Steve Rose

Rep. Kevin Yoder stands to gain a political boost from his banking errand

U.S. Rep. Kevin Yoder receives the oath of office from House Speaker John Boehner, accompanied by wife Brooke and daughter Caroline.
U.S. Rep. Kevin Yoder receives the oath of office from House Speaker John Boehner, accompanied by wife Brooke and daughter Caroline. The Associated Press

With Kevin Yoder, you always need to connect the dots. He’s always planning the next move.

This is a very ambitious man with great political skills.

In the Kansas House, Yoder morphed from a moderate to a conservative Republican, and eventually ended up chairman of the Appropriations Committee.

For an encore, he beat a slew of contenders to win the 3rd District congressional seat, which mostly consists of Johnson County.

What’s next?

The third-term congressman from Overland Park has just earned the love and affection of the nation’s largest banks.

He just accomplished a feat that surprised pretty much everyone.

Yoder ushered through the House of Representatives an amendment attached to the $1.1 trillion spending bill that repeals a part of the Frank-Dodd law, in favor of big banks. The draft of the bill reportedly was written by the lobbyists for Citigroup.

Both the House and Senate passed the spending bill with the amendment attached, and the president signed it.

Why would a congressman from the Kansas suburbs, who has no major presence of a mega-bank in his district, push through such a bill?

I think I know the answer, and even if Yoder doesn’t admit it, I still would bet that he has his eye on the governor’s seat when Sam Brownback finishes his second term in 2018, or a U.S. Senate seat, if for some reason Pat Roberts does not fill out his six-year term.

There will be a long line of Republican candidates vying for governor — or senator. And at first blush, it would seem Yoder would be out-gunned by several heavy-weight contenders.

Likely to be included — among others — are Lt. Gov. Jeff Colyer, who has been a high-profile number two leader of the state; Kansas Secretary of State Kris Kobach, a man known far and wide as an anti-illegal immigrant fanatic and a voter protection advocate; Kansas Attorney General Derek Schmidt, a fairly moderate and popular leader; U.S. Rep. Mike Pompeo from Wichita, a staunch conservative; Kansas Sen. Susan Wagle, the Senate president; and U.S. Rep. Lynn Jenkins of the 2nd Congressional District, a former state treasurer.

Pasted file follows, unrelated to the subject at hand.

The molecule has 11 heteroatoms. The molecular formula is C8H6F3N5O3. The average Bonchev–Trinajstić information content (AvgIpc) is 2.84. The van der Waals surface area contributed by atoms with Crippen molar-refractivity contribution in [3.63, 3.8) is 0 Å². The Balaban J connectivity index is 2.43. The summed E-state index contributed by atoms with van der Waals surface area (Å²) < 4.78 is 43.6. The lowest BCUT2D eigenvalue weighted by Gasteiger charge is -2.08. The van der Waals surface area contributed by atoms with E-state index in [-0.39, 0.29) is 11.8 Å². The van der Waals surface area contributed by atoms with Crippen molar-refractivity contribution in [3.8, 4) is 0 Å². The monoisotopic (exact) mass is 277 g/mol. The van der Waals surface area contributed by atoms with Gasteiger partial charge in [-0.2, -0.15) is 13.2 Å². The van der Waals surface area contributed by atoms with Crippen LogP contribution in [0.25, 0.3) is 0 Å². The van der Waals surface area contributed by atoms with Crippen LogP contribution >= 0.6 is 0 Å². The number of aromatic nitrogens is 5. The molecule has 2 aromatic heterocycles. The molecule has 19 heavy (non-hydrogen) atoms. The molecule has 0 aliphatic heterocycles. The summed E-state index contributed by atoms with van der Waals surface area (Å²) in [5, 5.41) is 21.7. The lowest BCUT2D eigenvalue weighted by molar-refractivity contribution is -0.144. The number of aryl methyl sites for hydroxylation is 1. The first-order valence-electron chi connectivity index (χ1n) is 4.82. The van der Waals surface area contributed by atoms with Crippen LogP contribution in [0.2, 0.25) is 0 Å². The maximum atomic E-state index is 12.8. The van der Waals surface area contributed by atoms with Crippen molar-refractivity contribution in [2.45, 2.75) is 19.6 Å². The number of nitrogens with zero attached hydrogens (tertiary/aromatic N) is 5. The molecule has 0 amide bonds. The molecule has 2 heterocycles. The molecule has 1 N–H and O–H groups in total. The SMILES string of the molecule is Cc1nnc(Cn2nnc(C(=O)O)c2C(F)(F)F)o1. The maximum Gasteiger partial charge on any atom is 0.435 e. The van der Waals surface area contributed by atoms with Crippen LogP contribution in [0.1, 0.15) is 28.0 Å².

Guess who now is best positioned to run a mammoth campaign?

The nation’s largest banks, beholden to Yoder, would shower his campaign with so much money he would become, almost overnight, one of the front-runners, after dominating the airwaves, introducing himself to the rest of Kansas.

Historically, in Kansas — with rare exception — candidates for governor from Johnson County do not fare all that well. The rural part of the state is very suspicious, or maybe jealous, of this island of prosperity.

But big bucks can paint a picture of a man in touch with all parts of Kansas, from the farmers out west to the aircraft employees in Wichita.

Yoder is bright, attractive, and he is a gifted communicator. His town hall meetings are something to behold. He relates to everyone. And he now has the conservative credentials to get him through a Republican primary election, dominated by conservatives.

Plus, if that weren’t enough, Yoder is one of the best fundraisers around. He just raised $1.5 million for a slam-dunk race against a weak Democratic opponent.

Oh yes, and one more thing. You have never seen a more aggressive campaigner than Kevin Yoder.

To reach Steve Rose, longtime Johnson County columnist, send email to srose@kc.rr.com.

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